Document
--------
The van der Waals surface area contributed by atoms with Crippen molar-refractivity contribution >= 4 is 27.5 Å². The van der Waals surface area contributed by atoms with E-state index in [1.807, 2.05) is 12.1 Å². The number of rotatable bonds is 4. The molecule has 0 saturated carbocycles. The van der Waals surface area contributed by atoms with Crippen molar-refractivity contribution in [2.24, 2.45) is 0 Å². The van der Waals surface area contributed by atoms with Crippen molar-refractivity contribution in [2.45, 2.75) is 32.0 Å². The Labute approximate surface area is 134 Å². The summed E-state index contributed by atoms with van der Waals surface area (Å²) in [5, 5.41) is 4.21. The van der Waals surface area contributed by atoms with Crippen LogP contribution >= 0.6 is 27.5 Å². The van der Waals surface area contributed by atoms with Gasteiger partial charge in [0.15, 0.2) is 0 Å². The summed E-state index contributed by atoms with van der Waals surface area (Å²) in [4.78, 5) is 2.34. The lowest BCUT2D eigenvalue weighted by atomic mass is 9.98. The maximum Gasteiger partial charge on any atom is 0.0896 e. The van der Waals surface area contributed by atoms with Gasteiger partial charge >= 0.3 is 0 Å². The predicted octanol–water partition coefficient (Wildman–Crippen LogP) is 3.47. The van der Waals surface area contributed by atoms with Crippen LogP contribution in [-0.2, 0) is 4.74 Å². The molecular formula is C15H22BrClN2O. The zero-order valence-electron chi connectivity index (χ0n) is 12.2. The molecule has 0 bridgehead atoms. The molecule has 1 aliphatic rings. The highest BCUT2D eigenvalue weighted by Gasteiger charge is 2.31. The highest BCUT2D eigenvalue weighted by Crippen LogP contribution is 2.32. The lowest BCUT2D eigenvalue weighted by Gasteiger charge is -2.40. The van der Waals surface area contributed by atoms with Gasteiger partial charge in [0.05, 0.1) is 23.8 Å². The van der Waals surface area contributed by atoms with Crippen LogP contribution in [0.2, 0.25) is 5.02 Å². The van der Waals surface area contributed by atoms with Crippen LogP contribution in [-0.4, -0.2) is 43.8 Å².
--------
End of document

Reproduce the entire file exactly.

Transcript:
The van der Waals surface area contributed by atoms with Crippen molar-refractivity contribution >= 4 is 27.5 Å². The van der Waals surface area contributed by atoms with E-state index in [1.807, 2.05) is 12.1 Å². The number of rotatable bonds is 4. The molecule has 0 saturated carbocycles. The van der Waals surface area contributed by atoms with Crippen molar-refractivity contribution in [2.24, 2.45) is 0 Å². The van der Waals surface area contributed by atoms with Crippen molar-refractivity contribution in [2.45, 2.75) is 32.0 Å². The Labute approximate surface area is 134 Å². The summed E-state index contributed by atoms with van der Waals surface area (Å²) in [5, 5.41) is 4.21. The van der Waals surface area contributed by atoms with Crippen LogP contribution >= 0.6 is 27.5 Å². The van der Waals surface area contributed by atoms with Gasteiger partial charge in [0.15, 0.2) is 0 Å². The summed E-state index contributed by atoms with van der Waals surface area (Å²) in [4.78, 5) is 2.34. The lowest BCUT2D eigenvalue weighted by atomic mass is 9.98. The maximum Gasteiger partial charge on any atom is 0.0896 e. The van der Waals surface area contributed by atoms with Gasteiger partial charge >= 0.3 is 0 Å². The predicted octanol–water partition coefficient (Wildman–Crippen LogP) is 3.47. The van der Waals surface area contributed by atoms with Crippen LogP contribution in [-0.2, 0) is 4.74 Å². The molecular formula is C15H22BrClN2O. The zero-order valence-electron chi connectivity index (χ0n) is 12.2. The molecule has 0 bridgehead atoms. The molecule has 1 aliphatic rings. The highest BCUT2D eigenvalue weighted by Gasteiger charge is 2.31. The highest BCUT2D eigenvalue weighted by Crippen LogP contribution is 2.32. The lowest BCUT2D eigenvalue weighted by Gasteiger charge is -2.40. The van der Waals surface area contributed by atoms with Gasteiger partial charge in [0.05, 0.1) is 23.8 Å². The van der Waals surface area contributed by atoms with Crippen LogP contribution in [0.2, 0.25) is 5.02 Å². The van der Waals surface area contributed by atoms with Crippen LogP contribution in [-0.4, -0.2) is 43.8 Å².